New Republic - September 26, 2019
"Democrats routinely mistake the panicked bluster of Trump cronies for unshakable masculine confidence. Trump is not begging to be impeached, and Giuliani does not relish the opportunity to embarrass them: Neither one of them wants to be here at all."
With Thursday’s release of an almost comically damning complaint from an anonymous whistleblower alleging serious abuses of office by President Donald Trump, we seem to be barreling toward his impeachment. I would like to suggest that House Democrats slow down.
I start with the assumption that there will be no serious consequences for Trump as a result of the impeachment process. That assumption is informed by having been sentient and paying attention to the news during the last 20 years or so of American governance, and by reading a bit about the 20 before that. This is not a country that does serious consequences. I know we want to see Trump and Attorney General Bill Barr frog-marched out of the White House in handcuffs, but I also remember wanting very much to see the same thing happen to Karl Rove.
I would be happy to be proven wrong, but I do not expect Trump to be removed from office or to resign in a cloud of disgrace. I do not expect catharsis. Catharsis may be what some people are looking for from any sort of impeachment process, but I would invite them to read former Congressman Brad Miller’s remarkable history, in the latest issue of The American Prospect, of the last 40 years of congressional oversight of (Republican) presidential administrations. It is a story of shameless people getting away with it, over and over again, thanks in large part to a dubious but effective legal theory of presidential power developed by the current attorney general.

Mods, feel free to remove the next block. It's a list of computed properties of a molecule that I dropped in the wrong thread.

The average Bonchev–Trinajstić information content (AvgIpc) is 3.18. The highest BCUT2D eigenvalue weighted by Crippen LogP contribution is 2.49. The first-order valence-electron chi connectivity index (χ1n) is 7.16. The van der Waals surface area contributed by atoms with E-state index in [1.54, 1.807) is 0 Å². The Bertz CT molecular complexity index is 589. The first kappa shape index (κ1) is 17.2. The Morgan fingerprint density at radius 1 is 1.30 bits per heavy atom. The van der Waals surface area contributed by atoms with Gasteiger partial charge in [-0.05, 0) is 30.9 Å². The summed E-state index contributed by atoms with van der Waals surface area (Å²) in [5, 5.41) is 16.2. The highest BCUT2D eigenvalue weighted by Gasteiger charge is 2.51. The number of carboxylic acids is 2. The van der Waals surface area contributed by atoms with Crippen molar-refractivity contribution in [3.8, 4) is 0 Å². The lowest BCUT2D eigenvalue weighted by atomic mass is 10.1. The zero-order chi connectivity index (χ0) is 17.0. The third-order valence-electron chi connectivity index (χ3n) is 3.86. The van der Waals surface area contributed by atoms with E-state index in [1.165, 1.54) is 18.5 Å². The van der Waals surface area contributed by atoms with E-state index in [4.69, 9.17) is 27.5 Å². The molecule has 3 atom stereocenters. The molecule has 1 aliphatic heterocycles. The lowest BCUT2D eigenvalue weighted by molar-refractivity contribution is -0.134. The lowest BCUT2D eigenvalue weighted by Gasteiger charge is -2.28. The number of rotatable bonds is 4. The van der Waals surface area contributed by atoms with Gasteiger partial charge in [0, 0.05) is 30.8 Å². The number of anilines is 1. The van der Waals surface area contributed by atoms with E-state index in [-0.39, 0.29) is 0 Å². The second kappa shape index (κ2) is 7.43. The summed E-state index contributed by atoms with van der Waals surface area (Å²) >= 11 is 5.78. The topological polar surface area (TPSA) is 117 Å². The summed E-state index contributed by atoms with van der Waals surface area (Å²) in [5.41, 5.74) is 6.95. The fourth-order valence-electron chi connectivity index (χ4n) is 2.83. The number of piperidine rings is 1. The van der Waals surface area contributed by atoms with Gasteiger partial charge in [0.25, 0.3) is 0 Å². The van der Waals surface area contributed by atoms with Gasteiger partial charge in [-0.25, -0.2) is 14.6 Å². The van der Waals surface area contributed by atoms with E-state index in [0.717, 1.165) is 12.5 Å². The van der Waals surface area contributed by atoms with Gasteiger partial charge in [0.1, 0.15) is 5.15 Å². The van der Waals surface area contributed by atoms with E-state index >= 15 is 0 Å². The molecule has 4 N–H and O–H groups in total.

“Barr and others on the right have sought relentlessly for four decades to concentrate power in the president and strip power from Congress,” Miller writes, adding that “Barr is committed to presidential power with or without legal authority and with or without public support. And he will advance presidential power by any means necessary, which includes frivolous legal arguments and dilatory tactics forbidden by court rules and canons of legal ethics, and false testimony forbidden by criminal law.”
... If Democrats want a political argument for dragging this out, they can look to history: The Watergate hearings were a television show that lasted 250 hours. The articles of impeachment drafted against Nixon were not narrowly focused on the most blatant and well-supported abuses of Watergate, but included the secret bombing of Cambodia and tax evasion. They followed the investigation where it led, and the public eventually went along with them.
But gaming out how this will “play” with the electorate is beside the point. House Democrats should conceive of their intended audience not as swing voters or cable news pundits but posterity. They are responsible to history. Congressional majorities have tools, like subpoena power and security clearance, that journalists and historians lack. The point of investigating the administration is not to find the one thing they could nail him on, but to find all the things he ought to be nailed on. ...
Read full article at New Republic